Three-time European Cup winner explains Liverpool's Alisson advantage and how Brazilian has made 'huge difference'
Ray Clemence hailed the impact the Brazilian shot-stopper has made and believes he can follow in his own footsteps to become an Anfield legend
The foundation of any good team comes from defence.
It's a case that has been proven time and time again by Europe's top teams throughout the history of football.
And when there is a perfect balance between the goalkeeper and those playing in the backline the results are often breathtaking.
Take Liverpool as a shining example of this. Just two seasons ago the unstable defensive setup was leaking goals before the addition of Virgil van Dijk in January 2018 and Alisson last
summer transformed the Reds rear guard
into one of the best in Europe, leading Jurgen Klopp's side to become European champions in 2019.
Both of those world-class players made an almost immeasurable difference, and you won't find many examples of title-winning teams without a sensational goalkeeper and centre back in their ranks, so the record-breaking fees Liverpool paid to secure both players' services was a clear product of sound logic from the scouting team, coaching group and club board.
And Ray Clemence, who won five league titles and three European Cups during his time between the sticks at Anfield and is considered the greatest player to pull on the gloves in the club’s illustrious history, believes that the Reds only now need to go in front to win games due to just how good their defence is.
“You always felt like Liverpool needed at least two goals to win a game in the season before last,” he said.
“At 1-0 you just thought they might concede but now if they go one in front they can win the game as they have proved.”
Speaking in the Official Story of Liverpool’s 2018-2019 Season, which is set for release tomorrow, former goalkeeper Clemence highlighted just how good he believes Alisson is.
“There is no questioning that Alisson has done extremely well, and made a huge difference to Liverpool’s defensive qualities,” he explained.
The big issues on Liverpool's to-do list as Reds begin new
season as European champions
“The club might have paid a lot of money for him, but that’s not the issue. He had to prove his worth irrespective of the size of the fee, and he has done that to such an extent that you would have to say that it has been money well spent.
“The hallmark of a great goalkeeper is not just about making great saves, but making important saves, vital saves, and that is what marks Alisson out as an exceptional goalkeeper worthy of the price. When you are 1-0 up or 1-0 down, whether in a narrow winning position or narrowly behind but still in the game, that is when you need your goalkeeper to keep you in the game, and that is what Alisson has done consistently.
“Technically, he has all the attributes of an outstanding goalkeeper, he is a great size, quick on his feet, and – as the modern game has changed so much where keepers have the ball at their feet, more than they do in their hands – he is good with his feet.
“He commands his box and he commands the people around him. He has been a great signing and a great presence about him, to such an extent that even before the kick-off the opposition will look at him and think he will be difficult to beat, he just stands there and he looks big and strong and in control.
“When he did make a mistake against Leicester and got caught in possession – and you can’t expect things to go your way 100 percent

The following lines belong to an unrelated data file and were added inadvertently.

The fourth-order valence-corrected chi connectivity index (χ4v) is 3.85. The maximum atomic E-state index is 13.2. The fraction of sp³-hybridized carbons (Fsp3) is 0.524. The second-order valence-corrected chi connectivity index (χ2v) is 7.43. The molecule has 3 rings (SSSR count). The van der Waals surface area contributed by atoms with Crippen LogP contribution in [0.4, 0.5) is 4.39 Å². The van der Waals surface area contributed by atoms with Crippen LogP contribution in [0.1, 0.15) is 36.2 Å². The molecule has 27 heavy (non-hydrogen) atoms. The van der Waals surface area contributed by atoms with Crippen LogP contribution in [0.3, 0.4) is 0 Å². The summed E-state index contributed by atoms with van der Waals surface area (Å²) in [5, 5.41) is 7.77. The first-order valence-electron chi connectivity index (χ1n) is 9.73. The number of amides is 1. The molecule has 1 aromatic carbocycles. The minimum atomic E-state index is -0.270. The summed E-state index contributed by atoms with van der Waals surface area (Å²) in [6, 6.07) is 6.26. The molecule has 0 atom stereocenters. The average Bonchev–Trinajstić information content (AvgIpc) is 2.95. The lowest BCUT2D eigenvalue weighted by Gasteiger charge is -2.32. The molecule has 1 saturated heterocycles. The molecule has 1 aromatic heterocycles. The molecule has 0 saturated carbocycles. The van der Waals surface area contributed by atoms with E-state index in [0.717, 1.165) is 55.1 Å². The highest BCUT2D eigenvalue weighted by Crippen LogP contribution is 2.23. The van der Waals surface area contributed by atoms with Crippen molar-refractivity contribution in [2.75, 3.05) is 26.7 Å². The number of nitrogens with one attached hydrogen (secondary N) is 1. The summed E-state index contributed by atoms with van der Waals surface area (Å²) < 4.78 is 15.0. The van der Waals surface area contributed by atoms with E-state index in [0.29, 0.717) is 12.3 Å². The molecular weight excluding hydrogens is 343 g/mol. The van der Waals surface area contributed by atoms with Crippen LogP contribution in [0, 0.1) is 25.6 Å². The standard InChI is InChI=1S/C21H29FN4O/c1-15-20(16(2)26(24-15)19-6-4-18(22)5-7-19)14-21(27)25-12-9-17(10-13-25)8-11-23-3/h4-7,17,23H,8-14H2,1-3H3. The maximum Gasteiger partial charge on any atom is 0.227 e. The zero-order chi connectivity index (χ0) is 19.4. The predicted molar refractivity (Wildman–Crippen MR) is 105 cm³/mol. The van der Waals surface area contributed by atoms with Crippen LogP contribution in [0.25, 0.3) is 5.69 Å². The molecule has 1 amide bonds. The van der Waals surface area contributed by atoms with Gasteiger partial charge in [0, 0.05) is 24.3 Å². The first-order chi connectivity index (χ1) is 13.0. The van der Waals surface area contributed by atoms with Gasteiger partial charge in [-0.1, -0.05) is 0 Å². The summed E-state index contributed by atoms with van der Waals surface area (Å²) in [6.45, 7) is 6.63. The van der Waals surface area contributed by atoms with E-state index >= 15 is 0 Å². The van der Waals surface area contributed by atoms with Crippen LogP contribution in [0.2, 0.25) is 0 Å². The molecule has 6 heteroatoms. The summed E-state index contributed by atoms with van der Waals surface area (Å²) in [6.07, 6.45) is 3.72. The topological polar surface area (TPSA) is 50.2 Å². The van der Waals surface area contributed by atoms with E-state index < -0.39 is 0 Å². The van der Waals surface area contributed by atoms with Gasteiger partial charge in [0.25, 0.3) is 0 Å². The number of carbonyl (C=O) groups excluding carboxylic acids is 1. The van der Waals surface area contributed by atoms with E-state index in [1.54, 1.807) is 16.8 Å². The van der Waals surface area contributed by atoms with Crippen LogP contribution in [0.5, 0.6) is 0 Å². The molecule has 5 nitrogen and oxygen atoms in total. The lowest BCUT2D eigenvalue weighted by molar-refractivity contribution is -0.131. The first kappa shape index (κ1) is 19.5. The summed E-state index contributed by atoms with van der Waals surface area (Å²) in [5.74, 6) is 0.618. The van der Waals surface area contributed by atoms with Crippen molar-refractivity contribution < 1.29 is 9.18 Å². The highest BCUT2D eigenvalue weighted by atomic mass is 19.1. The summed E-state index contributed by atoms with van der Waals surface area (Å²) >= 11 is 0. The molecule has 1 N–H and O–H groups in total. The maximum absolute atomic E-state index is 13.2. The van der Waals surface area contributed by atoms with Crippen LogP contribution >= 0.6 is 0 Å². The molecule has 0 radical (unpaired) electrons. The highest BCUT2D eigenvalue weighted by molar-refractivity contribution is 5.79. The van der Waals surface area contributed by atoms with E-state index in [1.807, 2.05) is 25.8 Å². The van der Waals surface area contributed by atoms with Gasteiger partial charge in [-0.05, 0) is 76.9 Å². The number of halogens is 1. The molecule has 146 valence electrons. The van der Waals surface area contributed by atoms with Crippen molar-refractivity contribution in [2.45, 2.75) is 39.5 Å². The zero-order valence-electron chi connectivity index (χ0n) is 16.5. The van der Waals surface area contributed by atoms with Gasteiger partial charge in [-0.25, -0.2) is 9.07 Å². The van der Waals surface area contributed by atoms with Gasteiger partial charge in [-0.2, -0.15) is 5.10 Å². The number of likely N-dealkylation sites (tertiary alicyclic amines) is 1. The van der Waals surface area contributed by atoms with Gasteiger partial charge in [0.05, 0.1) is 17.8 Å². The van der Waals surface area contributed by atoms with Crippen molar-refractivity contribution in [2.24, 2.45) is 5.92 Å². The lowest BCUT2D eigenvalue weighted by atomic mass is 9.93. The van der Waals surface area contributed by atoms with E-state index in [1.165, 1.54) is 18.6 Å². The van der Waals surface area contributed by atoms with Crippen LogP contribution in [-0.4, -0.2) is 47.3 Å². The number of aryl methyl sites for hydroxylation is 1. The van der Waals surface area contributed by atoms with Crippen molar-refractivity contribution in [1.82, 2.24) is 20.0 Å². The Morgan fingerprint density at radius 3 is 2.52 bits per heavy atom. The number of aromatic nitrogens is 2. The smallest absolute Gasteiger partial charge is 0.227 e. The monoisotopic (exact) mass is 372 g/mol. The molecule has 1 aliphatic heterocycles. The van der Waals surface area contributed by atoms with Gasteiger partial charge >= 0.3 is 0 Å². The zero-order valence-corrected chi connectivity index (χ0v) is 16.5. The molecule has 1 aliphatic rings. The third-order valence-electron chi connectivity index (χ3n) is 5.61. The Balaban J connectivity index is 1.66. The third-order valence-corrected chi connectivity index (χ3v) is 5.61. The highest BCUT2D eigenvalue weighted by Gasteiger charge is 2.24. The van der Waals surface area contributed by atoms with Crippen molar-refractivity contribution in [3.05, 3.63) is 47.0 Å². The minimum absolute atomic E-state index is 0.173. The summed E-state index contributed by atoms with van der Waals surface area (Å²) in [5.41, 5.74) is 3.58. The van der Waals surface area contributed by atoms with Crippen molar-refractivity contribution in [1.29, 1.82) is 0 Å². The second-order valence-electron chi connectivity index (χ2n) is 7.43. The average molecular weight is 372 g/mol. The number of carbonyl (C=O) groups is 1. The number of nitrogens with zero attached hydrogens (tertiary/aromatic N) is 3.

as a keeper – he learned from that error, and he realised you cannot play too much or you might cost your side a goal.
“It’s always a good sign when a goalkeeper, or any player for that matter, is prepared to learn, as nobody should think they’ve cracked it in this game, no one is going to have a perfect season, but he controls the back four and along with Van Dijk has made such a big difference to the team.”
Alisson was a product of the youth set-up at Brazilian side Internacional before he moved to Europe to join AS Roma in 2016, although he spent most of his first season in Italy as understudy to former Arsenal stopper Wojciech Szczesny.
He made his breakthrough the following year after Szczesny moved to Juventus and his performances were vital to Roma’s progression to the Champions League semi-final, where – of course – they lost to Liverpool, but prior to that goalfest
, the Romans had conceded no goals at all in five games at the Stadio Olimpico.
Additionally, Alisson's 17 domestic shutouts helped Roma to third place in Serie A and attracted the attention of scouts across Europe’s big leagues and cemented his starting berth for Brazil in the World Cup.
Clemence believes that ability, which saw Alisson lift the Champions League trophy this year while also winning the Golden Glove in the Premier League with Liverpool keeping 21 clean sheets, means the Brazilian shot-stopper could become an Anfield legend if he wanted to.
He said: “You judge goalkeepers these days by vastly different criteria from what the rest of us had. In fact, virtually everything about goalkeeping has changed; the ball is different, it’s lighter, it moves differently, more quickly, swerves more, you need to use your feet more – all of that does make a huge difference.
“To do so well in his very first season is pretty impressive, but to be a so-called 'legend' you really need to be doing it consistently for seven, eight, nine, even 10 years at the club, then you become a genuine true legend of Liverpool FC. Also, you really do need to win things and be part of a winning team over a number of years, and he is very much capable of doing just that. He is certainly a crowd-pleaser, and he has also settled in Merseyside very quickly and that’s important
sign that he will be there a long time and accomplish all that he is capable of doing.”
© 2019 a Reach plc subsidiary